FDIC Study Finds 1 in 4 Families Are Underbanked
WASHINGTON — The Federal Deposit Insurance Corp. provided new insight Wednesday on the vast segment of the country that lacks a meaningful relationship with a bank, releasing a study that showed one in four families go elsewhere for financial services.
In the first study of its kind, the agency said 30 million U.S. households — or roughly a quarter — were either unbanked or underbanked, translating into roughly 60 million adults. The report found unreached consumers overwhelmingly to be among minority and low-income populations.
The data — produced for the FDIC from U.S. Census data collected in January — prompted some to call for greater efforts by institutions to reach the underserved, while others noted the difficult challenges for banks to attract consumers unfamiliar with mainstream banking.
"The number of the unbanked and underbanked is going to increase unless the regulators and Congress both force and cajole the industry into a new paradigm of banking," said Robert Gnaizda, a counsel for the Black Economic Council. "Banking has to be friendly to the 70% of Americans who live paycheck to paycheck. It is not friendly. It is the exact opposite."
But other observers defended industry efforts, saying financial institutions are constantly trying to broaden their customer base but face competition from less traditional and lower-cost nonbanks, and regulatory hurdles such as anti-money-laundering rules.
"I don't think it's for a lack of effort by banks to attract new customers," said James Barth, a finance professor at Auburn University and a fellow at the Milken Institute.
The study, part of broader FDIC efforts to expand economic inclusion, said nearly 8% of households — or 9 million — were unbanked, meaning they claimed not to have a checking or savings account. That translates into roughly 17 million adults. (The survey questioned about 47,000 households, which participated in a supplement to the Census' standard population survey.)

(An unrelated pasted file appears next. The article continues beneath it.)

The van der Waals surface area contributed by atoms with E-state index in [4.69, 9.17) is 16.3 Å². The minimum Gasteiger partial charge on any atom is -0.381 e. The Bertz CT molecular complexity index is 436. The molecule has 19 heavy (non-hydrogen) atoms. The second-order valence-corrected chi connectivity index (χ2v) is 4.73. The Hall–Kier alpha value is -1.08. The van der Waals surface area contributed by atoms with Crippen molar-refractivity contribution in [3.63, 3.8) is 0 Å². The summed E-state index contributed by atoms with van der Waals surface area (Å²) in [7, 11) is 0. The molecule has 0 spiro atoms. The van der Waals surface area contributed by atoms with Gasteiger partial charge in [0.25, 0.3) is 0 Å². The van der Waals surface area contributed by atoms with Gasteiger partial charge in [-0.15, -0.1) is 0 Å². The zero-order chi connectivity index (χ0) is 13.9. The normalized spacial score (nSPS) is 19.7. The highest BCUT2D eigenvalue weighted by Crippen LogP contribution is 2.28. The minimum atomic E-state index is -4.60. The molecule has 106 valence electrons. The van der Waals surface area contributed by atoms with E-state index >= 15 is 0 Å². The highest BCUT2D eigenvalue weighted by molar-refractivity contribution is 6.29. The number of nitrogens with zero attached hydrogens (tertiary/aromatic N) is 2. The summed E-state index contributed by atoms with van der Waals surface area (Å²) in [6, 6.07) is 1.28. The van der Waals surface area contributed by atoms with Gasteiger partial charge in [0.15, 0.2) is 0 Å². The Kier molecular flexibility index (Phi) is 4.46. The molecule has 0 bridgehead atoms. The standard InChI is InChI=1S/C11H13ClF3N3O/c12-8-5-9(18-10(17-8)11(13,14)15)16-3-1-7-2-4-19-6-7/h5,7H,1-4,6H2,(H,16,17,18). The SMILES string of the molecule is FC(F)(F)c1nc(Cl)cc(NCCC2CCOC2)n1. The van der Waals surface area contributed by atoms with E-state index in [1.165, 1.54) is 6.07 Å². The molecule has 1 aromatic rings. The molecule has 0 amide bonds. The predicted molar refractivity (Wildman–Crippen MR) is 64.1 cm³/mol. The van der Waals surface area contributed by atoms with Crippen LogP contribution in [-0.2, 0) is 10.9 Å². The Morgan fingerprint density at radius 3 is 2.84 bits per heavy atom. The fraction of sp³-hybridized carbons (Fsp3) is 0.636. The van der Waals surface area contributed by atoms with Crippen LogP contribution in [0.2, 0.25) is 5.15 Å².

Underbanked households — defined as those with a bank account but who rely mostly on alternative financial services — were found to make up 18% of Americans, totaling 21 million, or about 43 million adults.
The study also broke the results up along racial and ethnic lines, and showed which states and regions of the country had the heaviest proportions of underserved households.
Minorities and lower-income groups were more likely to be unbanked or underbanked, with 22% of black households being unbanked and 32% being underbanked. Among Hispanic households, 19% were unbanked, and 24% were underbanked. Meanwhile, only 3% of white households were unbanked and 15% were underbanked.
Among regions, underserved areas were most prevalent in the South. The highest percentage of unbanked households was in Mississippi (16%), while Alaska had the highest proportion of underbanked households (25.5%).
The results also addressed why consumers who had never used a bank — or had previously used a bank — do not maintain an account now. Among the top reasons were that they lacked enough money to need banking services, did not see the value in a bank account, found that service charges and minimum balances were too high and did not write enough checks. Among underbanked consumers, respondents cited convenience, speed and cost as reasons they use nonbanks for check-cashing and money order services.
In a conference call with reporters, FDIC Chairman Sheila Bair said the study shows many consumers are finding nonbank institutions to be more cost-efficient for their needs. "This gives us a better understanding … of why folks do and do not use banks," she said. "One of my key takeaways … is that a lot of this is a product of rational economic decision-making. A lot of the folks who do not use banks now … found it not to be cost-effective for them.
"Our challenge is to make sure banks have the appropriate range of products and services that meet the needs of all low-income communities and have the right fee mix that is cost-effective, and that we can find that intersection of the products that are also cost-effective for the banks."